The rug in front of the sink was hooked by Mum back in the early 1960s to her own design which sat in front of her gas fire all of my life. It is now sadly on it's last legs, but gives me a soft spot to stand when working there and is a link to her. Our coastline hangs on the wall, four pathfinder maps laminated to a large board, so I know where I am in case I get lost - a project from many years ago. Some ancient mirrors and one of Jen's GCSE artworks, also from long ago give the end where the garage doors are some interest.

Looking the other way, there is a door to the back garden, which means I can go in and out from the back of the house. There are shelves and cupboards for storage, and I am beginning to get things organised

In the corner by the garage door is my ponder spot, two chairs of Cecil's, one an upright beautifully caned chair, the other a little low legged upholstered chair which used to sit by her bed and hold her clothes ready for the morning. Again, I have known it all my life and it is another link to deeply loved people. Here it is, still holding clothes, but this time my workshop apron and clothkits smock

On the bench in the foreground is one of my Coronavirus project pieces, the textures I was collecting from the garden to reflect activities that have been part of our isolation experience. I did further rubbings yesterday and have now added a new layer of dye.

The other place that "stuff" happens is here. In theory it is the spare bedroom. In reality it is my sewing and "whateverothercraftactivityI'mdoing" room. Yes it is a bit of a muddle, but I know where everything is (honest)! One of Nanya's oil paintings hangs above the fireplace.

I can sit and plot and design and cut out stuff, and baste things together at the table (another piece of Cecil furniture). I can clamp my little tapestry loom to it's edge (yes, I'm tapestry weaving again) to do a bit of weaving, and on the table behind me is my sewing machine to stitch things together. The room is south facing, so again plenty of natural light to see by.

I am thankful every day that I have these places to retire to and explore the various creative activities that bring me joy - I know that many have much less. I am thankful too for the network of folk who share these interest with me. In particular Christine's wonderful transferral of Studio 11 to an online space has encouraged me to really make use of my garage-workshop. It has been a long time coming, but walking in there every day, turning some music on and using the things I have gathered together over the years to explore the current Studio11 projects is a huge pleasure.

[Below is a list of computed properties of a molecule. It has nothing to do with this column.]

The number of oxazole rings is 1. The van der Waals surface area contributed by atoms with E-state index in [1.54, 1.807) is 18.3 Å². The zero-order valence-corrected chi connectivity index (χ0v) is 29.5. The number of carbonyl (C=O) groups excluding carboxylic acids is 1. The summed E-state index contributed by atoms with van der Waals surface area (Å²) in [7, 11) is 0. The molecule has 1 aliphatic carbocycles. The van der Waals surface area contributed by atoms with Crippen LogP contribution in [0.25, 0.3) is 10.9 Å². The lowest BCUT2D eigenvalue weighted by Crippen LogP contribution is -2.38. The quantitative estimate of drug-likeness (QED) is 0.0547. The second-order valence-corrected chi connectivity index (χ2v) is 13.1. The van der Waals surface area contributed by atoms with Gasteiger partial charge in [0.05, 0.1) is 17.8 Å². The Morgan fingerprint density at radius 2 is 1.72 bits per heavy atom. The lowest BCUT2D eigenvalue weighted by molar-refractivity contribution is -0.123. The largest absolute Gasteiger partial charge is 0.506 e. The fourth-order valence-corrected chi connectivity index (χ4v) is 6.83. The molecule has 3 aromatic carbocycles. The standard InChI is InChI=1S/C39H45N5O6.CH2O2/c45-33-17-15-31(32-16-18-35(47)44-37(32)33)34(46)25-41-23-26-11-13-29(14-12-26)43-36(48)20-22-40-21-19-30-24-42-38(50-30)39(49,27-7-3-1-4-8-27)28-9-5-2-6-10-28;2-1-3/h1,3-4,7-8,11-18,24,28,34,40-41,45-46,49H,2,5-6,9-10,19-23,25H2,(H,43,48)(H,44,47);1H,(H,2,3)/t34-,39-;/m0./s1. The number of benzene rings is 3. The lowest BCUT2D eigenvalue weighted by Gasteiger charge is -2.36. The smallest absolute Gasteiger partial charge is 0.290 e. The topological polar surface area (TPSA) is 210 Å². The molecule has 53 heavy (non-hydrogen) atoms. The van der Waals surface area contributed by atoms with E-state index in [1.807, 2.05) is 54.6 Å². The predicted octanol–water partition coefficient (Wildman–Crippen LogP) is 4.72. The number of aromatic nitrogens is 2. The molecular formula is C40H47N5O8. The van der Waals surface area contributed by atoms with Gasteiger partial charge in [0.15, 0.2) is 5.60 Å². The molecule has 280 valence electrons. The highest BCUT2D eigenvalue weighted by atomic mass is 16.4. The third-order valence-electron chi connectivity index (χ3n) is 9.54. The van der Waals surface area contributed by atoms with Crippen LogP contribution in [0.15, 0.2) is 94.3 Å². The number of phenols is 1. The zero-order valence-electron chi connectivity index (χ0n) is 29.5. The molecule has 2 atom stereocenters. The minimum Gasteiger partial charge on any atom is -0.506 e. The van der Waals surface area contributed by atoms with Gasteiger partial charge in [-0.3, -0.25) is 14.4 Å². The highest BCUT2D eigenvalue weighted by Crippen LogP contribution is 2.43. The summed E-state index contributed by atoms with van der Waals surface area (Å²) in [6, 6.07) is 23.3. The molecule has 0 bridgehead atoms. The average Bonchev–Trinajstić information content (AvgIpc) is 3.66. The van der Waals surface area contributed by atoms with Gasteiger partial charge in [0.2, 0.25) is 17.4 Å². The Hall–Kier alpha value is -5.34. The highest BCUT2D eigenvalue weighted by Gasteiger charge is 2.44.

I hope you too are finding time for creativity in the these strange lockdown days

Monday, 13 April 2020

Corona creativity

Because we are unable to gather at Studio 11 for our monthly creative delights with Christine, she has, in her usual undefeatable resilience, put together an online course for those of us who want to continue exploring cloth and stitch. Her suggestion was that we work on the theme uppermost in our minds at the moment which is, of course Covid-19.

What an unprecedented experience for all of us, both close and far - something which will probably redefine "normal" for most of us once we have got beyond this stage of lockdown For us, me and my dear man, life is in many ways unchanged, we are both retired, but the loss of weekly markers, Bridge for him, various things for me, lends a sense of timelessness to days, a stasis which is quite hard to rise above.

The garden has provided a retreat and sanctuary space for both of us, and as I have sat out there I have been much more mindful of my surroundings. The extra level of hush brings birdsong to the fore; an aircraft passing above is something to remark on, rather than ignore; the textures of things around me, visual textures and sounds, are things to focus on and enjoy. So, I spent some time taking rubbings of things, first on paper with a simple wax crayon - some came I was very happy with,

So focusing on those I liked, I took some cotton out into the garden to collect again, this time with candle wax. The marks are there, but could be more definite, what you can't see here are the lovely contact marks the dye made on the back of the cloth. I will add more marks, and more colour, and see where we get. Had I thought, I could have left the first layer of wax on, taken a second layer of marks and then added colour, but I was too hasty with wanting to see what it looked like so it has all been washed away. I will do my best to overlap the rubbings so I retain some of those white marks

The other thing we did was to look at the imagery attached to the virus, drawing it in various different ways. I played with stitching and clamping, linen and ramie, to see what shibori methods could do to evoke that spiky ball - lots to think about here, and to play with some more